Natural Language processing and geospatial use cases

To be able to provide contextual information back, Pietryszyn says that some understanding is required of the region in question. For example, the US uses districts, where multiple members of council represent single districts, whereas in Canada the concept of a municipality is broken into geographical areas called wards, where each wards has a member of council: “To better understand the region where working with, we provide a municipal administrator some options for regional differences they can select when they log on to the query cloud to hook their REST endpoints into the query cloud so that our skills and actions can work with it. Those options then become parameters within the query that we use and they message that the user receives back from the Google Assistant or Alexa”, he explains. 

One example of a query that would make a lot of sense to an individual about their property might be what is the zoning for one’s property or what are the permitted uses for one’s property, says Pietryszyn: “that information can be really difficult to find for anyone who goes to a city’s website and tries to look it up. We’re able to provide that information back instantly for your property”.

Another interesting concept is just simply providing information about what’s happening around people. “Especially after being locked up for two years during the pandemic, so many people are going to be ready to head out, into their communities and looking for interesting things to do. I think that’s something that a lot of people would get a lot of use out of”. 

Future Q11 product features

Apart from citizens asking questions and getting back answers, Qwhery is already working on new product features such as sending push notifications from smart devices. The first use case is to push out reminders to residents when a garbage truck is on their road or heading their direction and to make sure they get their bins out to the road, or even going so far as to reminding them which week is recycling week and make sure they get their green bins out for organic waste.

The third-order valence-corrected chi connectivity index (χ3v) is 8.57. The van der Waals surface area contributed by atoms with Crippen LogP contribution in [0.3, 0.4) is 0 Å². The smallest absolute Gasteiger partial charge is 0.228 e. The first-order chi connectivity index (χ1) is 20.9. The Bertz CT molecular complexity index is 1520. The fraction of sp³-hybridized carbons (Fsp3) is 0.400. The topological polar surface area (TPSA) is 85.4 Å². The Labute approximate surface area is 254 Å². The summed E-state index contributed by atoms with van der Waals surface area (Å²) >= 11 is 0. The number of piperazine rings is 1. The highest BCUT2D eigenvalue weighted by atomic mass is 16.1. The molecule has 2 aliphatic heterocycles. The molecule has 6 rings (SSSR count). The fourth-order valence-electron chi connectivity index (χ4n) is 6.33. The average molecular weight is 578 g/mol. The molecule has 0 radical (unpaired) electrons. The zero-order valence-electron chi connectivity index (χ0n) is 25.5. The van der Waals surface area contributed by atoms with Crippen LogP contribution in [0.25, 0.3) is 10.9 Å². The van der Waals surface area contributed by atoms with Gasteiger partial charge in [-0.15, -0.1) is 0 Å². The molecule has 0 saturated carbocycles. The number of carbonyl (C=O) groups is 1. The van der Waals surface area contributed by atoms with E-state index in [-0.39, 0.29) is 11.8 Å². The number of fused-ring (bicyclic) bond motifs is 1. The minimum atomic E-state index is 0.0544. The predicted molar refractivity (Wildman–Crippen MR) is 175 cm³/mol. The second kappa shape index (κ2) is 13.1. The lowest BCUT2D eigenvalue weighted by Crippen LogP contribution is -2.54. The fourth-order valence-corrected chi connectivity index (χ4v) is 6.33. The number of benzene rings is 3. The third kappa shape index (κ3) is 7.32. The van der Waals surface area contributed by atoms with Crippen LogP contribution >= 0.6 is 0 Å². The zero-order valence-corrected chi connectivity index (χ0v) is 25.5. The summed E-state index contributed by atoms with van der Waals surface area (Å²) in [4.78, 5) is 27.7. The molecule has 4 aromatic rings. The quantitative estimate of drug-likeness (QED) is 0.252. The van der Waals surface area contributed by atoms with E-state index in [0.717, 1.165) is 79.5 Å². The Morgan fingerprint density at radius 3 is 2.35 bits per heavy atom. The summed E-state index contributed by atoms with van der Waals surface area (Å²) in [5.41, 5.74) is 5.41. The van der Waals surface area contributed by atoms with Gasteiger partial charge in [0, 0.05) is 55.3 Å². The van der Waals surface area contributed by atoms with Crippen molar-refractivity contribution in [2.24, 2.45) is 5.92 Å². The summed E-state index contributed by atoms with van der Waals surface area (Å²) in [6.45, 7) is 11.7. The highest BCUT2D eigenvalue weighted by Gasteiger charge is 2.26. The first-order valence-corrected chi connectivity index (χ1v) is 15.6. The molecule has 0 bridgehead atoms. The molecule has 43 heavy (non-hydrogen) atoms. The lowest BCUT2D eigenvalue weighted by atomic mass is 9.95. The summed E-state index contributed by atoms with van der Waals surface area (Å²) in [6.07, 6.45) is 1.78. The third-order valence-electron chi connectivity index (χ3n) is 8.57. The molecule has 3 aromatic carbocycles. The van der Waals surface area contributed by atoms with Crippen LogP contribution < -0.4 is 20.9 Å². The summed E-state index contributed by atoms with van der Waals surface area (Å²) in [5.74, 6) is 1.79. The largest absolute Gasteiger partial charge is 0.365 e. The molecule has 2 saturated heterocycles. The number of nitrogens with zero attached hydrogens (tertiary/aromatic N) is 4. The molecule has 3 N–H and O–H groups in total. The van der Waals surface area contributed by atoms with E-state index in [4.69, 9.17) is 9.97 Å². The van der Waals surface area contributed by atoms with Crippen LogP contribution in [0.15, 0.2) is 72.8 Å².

Apart from reading from a database, Qwhery is working on an application that writes to a database. “We’re currently hooking into one of our customers’ database through the ArcGIS REST endpoint. They’re letting their residents report around 50 different deficiencies through voice technology. All that information is recorded through that feature service REST endpoint into their database.” What’s interesting is that a lot of the fields in the form can be entered automatically based on the user’s Google or Amazon profile information, including their location, phone number and email address. The forms Qwhery is building today have some free form where it captures the user’s input as a large text blob and stores that in the database, but the company also provides a set of options to choose from by saying “select” or “next” to move to the next option.

Open source integration and possible competitors

Qwhery connected with the ArcGIS platform because Qwhery is an emerging partner with Esri, so that was where the company focused their efforts first. Pietryszyn states that there’s nothing that would stop them from scaling that integration or extending to an open GIS platform or anything that has a GeoJSON endpoint: “We pass information to Google geocoders, we can read and write to XML, we are integrated with the general transit feeds specification (GTFS), so we definitely integrate with plenty of different platforms, whether it’s COTS GIS or free and open source, or plenty of other business systems”.

When asked if he sees both Google and Amazon as possible future competitors, Pietryszyn points at the open data journey that municipalities have been on for many years now, without the emergence of a standard for zoning information, wards and members of council information service request information. He says he doesn’t worry too much that Amazon or Google will be able to consume all of this information that’s shared openly by municipalities because there is no standard: “What we’ve built with the query cloud is that integration point that cities can connect to, and it doesn’t matter if they’re standardized or not. They connect their REST endpoints and map to their data spec on the fly”, he adds.

Creating awareness to enable reusability